This section describes the steps typically followed in the process of design, construction, and commissioning of a Florida Bay Coaster. Each of these steps is further developed in detail once a prospect begins the journey to becoming an Owner. These are Process & Project Management services provided by the Florida Bay Coaster Company.
Quality Assurance & Value Engineering
Throughout the design and project management process are specific Quality Assurance steps undertaken by the Florida Bay Coaster Company, acting as the Owner’s advocate. By establishing quality objectives early in the process, and monitoring the progress and quality along the entire design, construction, fit-out, and commissioning process of the vessel, excellent quality is maintained and expensive re-work is avoided. The value of these efforts will last for the life of the vessel.
The Florida Bay Coaster Company also applies the discipline of on-going Value Engineering in the Quality Assurance process. This approach maximizes the overall value to the Owner by monitoring the cost/benefit of key decisions as the vessel is being created. The result of this process is savings both in actual and avoided costs and increased value and quality throughout the vessel.
Working closely with the architect, the Benford Design Group, and the project manager, the prospective Owner explores their space needs, cruising aspirations, budget, and together choose a hull size and general arrangement with which to begin the design selection process.
Option Selection & Design Process
Within a particular hull size there may be various styles or models including Coaster, Tramp, Freighter, and others. Each has several pre-designed interior layouts to consider, and the Owner and the Benford Design Group compare the advantages of each and combine options and accommodations to create the exact yacht to meet the Owner’s needs.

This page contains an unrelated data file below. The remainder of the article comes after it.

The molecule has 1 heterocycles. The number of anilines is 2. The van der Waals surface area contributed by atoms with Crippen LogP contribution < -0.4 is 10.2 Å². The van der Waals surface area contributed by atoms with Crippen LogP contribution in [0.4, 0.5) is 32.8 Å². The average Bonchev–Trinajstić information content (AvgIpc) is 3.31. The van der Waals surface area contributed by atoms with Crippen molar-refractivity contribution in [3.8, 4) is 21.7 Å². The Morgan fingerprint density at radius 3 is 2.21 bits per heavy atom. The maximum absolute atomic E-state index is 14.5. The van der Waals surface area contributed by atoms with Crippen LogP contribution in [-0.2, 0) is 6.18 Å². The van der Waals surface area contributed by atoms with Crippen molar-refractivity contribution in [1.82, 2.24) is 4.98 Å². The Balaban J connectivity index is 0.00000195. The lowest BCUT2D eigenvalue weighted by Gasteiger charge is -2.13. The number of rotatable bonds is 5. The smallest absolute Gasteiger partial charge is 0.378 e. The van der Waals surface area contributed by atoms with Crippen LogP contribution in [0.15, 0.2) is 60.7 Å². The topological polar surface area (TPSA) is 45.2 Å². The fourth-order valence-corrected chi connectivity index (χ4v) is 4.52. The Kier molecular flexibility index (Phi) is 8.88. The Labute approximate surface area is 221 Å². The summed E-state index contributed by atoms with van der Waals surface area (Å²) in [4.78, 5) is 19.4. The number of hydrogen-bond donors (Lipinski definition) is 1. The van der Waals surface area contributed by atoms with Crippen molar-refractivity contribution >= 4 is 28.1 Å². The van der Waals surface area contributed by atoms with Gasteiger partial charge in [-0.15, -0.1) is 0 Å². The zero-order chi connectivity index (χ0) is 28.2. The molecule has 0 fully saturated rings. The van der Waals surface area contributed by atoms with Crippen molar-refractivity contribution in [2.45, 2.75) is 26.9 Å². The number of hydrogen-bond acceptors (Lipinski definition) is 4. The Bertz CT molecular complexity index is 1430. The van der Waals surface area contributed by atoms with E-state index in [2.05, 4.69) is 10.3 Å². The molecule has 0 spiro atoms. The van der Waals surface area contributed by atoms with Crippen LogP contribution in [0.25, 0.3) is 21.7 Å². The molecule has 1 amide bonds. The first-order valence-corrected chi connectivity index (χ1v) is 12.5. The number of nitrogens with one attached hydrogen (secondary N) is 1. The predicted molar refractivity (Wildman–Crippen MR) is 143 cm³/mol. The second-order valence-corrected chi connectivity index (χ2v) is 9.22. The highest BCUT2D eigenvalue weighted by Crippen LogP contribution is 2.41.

Within the vessel’s systems and infrastructure are many options that are then explored to determine the most appropriate propulsion, steering, electrical systems, navigation and communication systems, etc. These choices combine to develop a more complete profile of the custom vessel. The construction budget is verified at this point as a reality check.
Drawings & Specifications
The Benford Design Group then begins to develop the specific, customized construction drawings for this particular Owner’s ship. The result of this effort is a set of blueprints and specifications which convey the architects design intentions in a form that can be used by a ship builder to construct the vessel.
There are two categories of drawings and specifications that the Benford Design Group produces. The first is the structural drawing set which detail the steel hull and cabin construction, plus the powering and steering systems.